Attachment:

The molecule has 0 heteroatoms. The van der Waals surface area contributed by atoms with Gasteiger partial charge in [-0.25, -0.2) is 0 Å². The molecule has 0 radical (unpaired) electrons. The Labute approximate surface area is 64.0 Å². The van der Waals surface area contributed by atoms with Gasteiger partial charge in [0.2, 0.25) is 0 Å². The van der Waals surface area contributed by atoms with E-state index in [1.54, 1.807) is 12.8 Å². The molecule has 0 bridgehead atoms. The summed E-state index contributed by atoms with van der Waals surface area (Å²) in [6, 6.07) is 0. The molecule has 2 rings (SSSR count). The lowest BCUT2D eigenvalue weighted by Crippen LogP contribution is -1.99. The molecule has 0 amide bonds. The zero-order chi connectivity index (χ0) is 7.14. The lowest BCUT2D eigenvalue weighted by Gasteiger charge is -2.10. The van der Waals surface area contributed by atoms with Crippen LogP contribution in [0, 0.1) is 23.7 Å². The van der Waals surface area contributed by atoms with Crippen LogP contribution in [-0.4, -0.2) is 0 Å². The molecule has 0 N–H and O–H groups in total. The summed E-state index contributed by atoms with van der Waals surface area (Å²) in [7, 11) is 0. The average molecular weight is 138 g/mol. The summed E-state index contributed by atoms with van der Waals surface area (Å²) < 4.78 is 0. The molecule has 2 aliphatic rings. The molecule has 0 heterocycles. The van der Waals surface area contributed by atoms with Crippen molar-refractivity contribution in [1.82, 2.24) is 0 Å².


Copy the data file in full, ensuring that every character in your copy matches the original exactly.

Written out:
The molecule has 0 heteroatoms. The van der Waals surface area contributed by atoms with Gasteiger partial charge in [-0.25, -0.2) is 0 Å². The molecule has 0 radical (unpaired) electrons. The Labute approximate surface area is 64.0 Å². The van der Waals surface area contributed by atoms with Gasteiger partial charge in [0.2, 0.25) is 0 Å². The van der Waals surface area contributed by atoms with E-state index in [1.54, 1.807) is 12.8 Å². The molecule has 0 bridgehead atoms. The summed E-state index contributed by atoms with van der Waals surface area (Å²) in [6, 6.07) is 0. The molecule has 2 rings (SSSR count). The lowest BCUT2D eigenvalue weighted by Crippen LogP contribution is -1.99. The molecule has 0 amide bonds. The zero-order chi connectivity index (χ0) is 7.14. The lowest BCUT2D eigenvalue weighted by Gasteiger charge is -2.10. The van der Waals surface area contributed by atoms with Crippen LogP contribution in [0, 0.1) is 23.7 Å². The van der Waals surface area contributed by atoms with Crippen LogP contribution in [-0.4, -0.2) is 0 Å². The molecule has 0 N–H and O–H groups in total. The summed E-state index contributed by atoms with van der Waals surface area (Å²) in [7, 11) is 0. The average molecular weight is 138 g/mol. The summed E-state index contributed by atoms with van der Waals surface area (Å²) < 4.78 is 0. The molecule has 2 aliphatic rings. The molecule has 0 heterocycles. The van der Waals surface area contributed by atoms with Crippen molar-refractivity contribution in [1.82, 2.24) is 0 Å².